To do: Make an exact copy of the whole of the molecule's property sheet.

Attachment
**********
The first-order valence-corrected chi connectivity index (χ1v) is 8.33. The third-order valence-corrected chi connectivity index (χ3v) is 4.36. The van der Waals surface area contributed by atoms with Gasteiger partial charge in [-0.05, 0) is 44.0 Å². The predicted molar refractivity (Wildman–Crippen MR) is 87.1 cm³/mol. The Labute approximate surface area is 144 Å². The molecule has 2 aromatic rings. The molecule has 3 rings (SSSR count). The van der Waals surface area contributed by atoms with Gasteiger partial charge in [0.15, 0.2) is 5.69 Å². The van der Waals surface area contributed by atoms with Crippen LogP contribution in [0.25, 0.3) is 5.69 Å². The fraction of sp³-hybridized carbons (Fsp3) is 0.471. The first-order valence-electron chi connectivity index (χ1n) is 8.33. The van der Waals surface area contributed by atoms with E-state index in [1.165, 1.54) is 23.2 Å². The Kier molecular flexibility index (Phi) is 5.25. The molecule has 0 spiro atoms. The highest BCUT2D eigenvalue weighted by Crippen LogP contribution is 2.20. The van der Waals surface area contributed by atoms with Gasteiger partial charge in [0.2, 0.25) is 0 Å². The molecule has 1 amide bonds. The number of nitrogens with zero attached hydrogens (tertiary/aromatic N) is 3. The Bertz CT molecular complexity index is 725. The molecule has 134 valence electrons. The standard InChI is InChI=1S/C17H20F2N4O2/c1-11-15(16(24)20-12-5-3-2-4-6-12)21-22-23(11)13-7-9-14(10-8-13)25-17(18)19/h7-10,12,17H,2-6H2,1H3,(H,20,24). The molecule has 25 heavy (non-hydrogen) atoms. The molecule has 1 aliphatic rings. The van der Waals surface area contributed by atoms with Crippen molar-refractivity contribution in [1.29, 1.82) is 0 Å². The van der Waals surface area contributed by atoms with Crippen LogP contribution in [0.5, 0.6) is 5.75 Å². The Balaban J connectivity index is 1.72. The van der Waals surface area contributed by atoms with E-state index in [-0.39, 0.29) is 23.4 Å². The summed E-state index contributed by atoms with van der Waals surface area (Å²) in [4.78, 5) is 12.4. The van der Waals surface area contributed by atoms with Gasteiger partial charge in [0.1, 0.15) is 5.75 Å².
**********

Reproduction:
The first-order valence-corrected chi connectivity index (χ1v) is 8.33. The third-order valence-corrected chi connectivity index (χ3v) is 4.36. The van der Waals surface area contributed by atoms with Gasteiger partial charge in [-0.05, 0) is 44.0 Å². The predicted molar refractivity (Wildman–Crippen MR) is 87.1 cm³/mol. The Labute approximate surface area is 144 Å². The molecule has 2 aromatic rings. The molecule has 3 rings (SSSR count). The van der Waals surface area contributed by atoms with Gasteiger partial charge in [0.15, 0.2) is 5.69 Å². The van der Waals surface area contributed by atoms with Crippen LogP contribution in [0.25, 0.3) is 5.69 Å². The fraction of sp³-hybridized carbons (Fsp3) is 0.471. The first-order valence-electron chi connectivity index (χ1n) is 8.33. The van der Waals surface area contributed by atoms with E-state index in [1.165, 1.54) is 23.2 Å². The Kier molecular flexibility index (Phi) is 5.25. The molecule has 0 spiro atoms. The highest BCUT2D eigenvalue weighted by Crippen LogP contribution is 2.20. The van der Waals surface area contributed by atoms with Gasteiger partial charge in [0.2, 0.25) is 0 Å². The molecule has 1 amide bonds. The number of nitrogens with zero attached hydrogens (tertiary/aromatic N) is 3. The Bertz CT molecular complexity index is 725. The molecule has 134 valence electrons. The standard InChI is InChI=1S/C17H20F2N4O2/c1-11-15(16(24)20-12-5-3-2-4-6-12)21-22-23(11)13-7-9-14(10-8-13)25-17(18)19/h7-10,12,17H,2-6H2,1H3,(H,20,24). The molecule has 25 heavy (non-hydrogen) atoms. The molecule has 1 aliphatic rings. The van der Waals surface area contributed by atoms with Crippen molar-refractivity contribution in [1.29, 1.82) is 0 Å². The van der Waals surface area contributed by atoms with Crippen LogP contribution in [0.5, 0.6) is 5.75 Å². The Balaban J connectivity index is 1.72. The van der Waals surface area contributed by atoms with E-state index in [-0.39, 0.29) is 23.4 Å². The summed E-state index contributed by atoms with van der Waals surface area (Å²) in [4.78, 5) is 12.4. The van der Waals surface area contributed by atoms with Gasteiger partial charge in [0.1, 0.15) is 5.75 Å².